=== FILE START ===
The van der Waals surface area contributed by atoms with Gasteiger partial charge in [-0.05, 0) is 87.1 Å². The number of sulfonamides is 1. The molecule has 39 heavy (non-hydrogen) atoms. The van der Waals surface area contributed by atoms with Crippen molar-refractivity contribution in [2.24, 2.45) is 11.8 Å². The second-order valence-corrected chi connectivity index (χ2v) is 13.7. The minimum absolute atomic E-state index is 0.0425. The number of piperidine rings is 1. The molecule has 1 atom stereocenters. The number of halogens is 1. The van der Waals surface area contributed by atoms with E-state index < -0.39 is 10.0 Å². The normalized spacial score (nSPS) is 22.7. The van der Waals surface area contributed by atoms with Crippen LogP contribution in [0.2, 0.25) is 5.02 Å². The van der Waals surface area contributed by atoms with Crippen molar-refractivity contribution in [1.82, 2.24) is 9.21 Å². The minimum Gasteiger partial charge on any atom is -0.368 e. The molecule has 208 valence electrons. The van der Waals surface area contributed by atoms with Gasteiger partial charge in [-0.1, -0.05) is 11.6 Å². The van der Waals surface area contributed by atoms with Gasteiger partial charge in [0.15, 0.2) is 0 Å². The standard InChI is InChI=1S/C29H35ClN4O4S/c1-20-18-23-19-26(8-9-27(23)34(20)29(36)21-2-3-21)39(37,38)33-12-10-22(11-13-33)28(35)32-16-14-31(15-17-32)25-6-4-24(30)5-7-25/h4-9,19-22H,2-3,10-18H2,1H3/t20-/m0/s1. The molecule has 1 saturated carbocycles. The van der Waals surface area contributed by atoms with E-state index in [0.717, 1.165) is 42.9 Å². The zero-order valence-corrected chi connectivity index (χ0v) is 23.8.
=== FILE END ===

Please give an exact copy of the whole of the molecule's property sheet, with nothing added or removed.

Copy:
The van der Waals surface area contributed by atoms with Gasteiger partial charge in [-0.05, 0) is 87.1 Å². The number of sulfonamides is 1. The molecule has 39 heavy (non-hydrogen) atoms. The van der Waals surface area contributed by atoms with Crippen molar-refractivity contribution in [2.24, 2.45) is 11.8 Å². The second-order valence-corrected chi connectivity index (χ2v) is 13.7. The minimum absolute atomic E-state index is 0.0425. The number of piperidine rings is 1. The molecule has 1 atom stereocenters. The number of halogens is 1. The van der Waals surface area contributed by atoms with E-state index < -0.39 is 10.0 Å². The normalized spacial score (nSPS) is 22.7. The van der Waals surface area contributed by atoms with Crippen LogP contribution in [0.2, 0.25) is 5.02 Å². The van der Waals surface area contributed by atoms with Crippen molar-refractivity contribution in [1.82, 2.24) is 9.21 Å². The minimum Gasteiger partial charge on any atom is -0.368 e. The molecule has 208 valence electrons. The van der Waals surface area contributed by atoms with Gasteiger partial charge in [-0.1, -0.05) is 11.6 Å². The van der Waals surface area contributed by atoms with Gasteiger partial charge in [0.15, 0.2) is 0 Å². The standard InChI is InChI=1S/C29H35ClN4O4S/c1-20-18-23-19-26(8-9-27(23)34(20)29(36)21-2-3-21)39(37,38)33-12-10-22(11-13-33)28(35)32-16-14-31(15-17-32)25-6-4-24(30)5-7-25/h4-9,19-22H,2-3,10-18H2,1H3/t20-/m0/s1. The molecule has 1 saturated carbocycles. The van der Waals surface area contributed by atoms with E-state index in [0.717, 1.165) is 42.9 Å². The zero-order valence-corrected chi connectivity index (χ0v) is 23.8.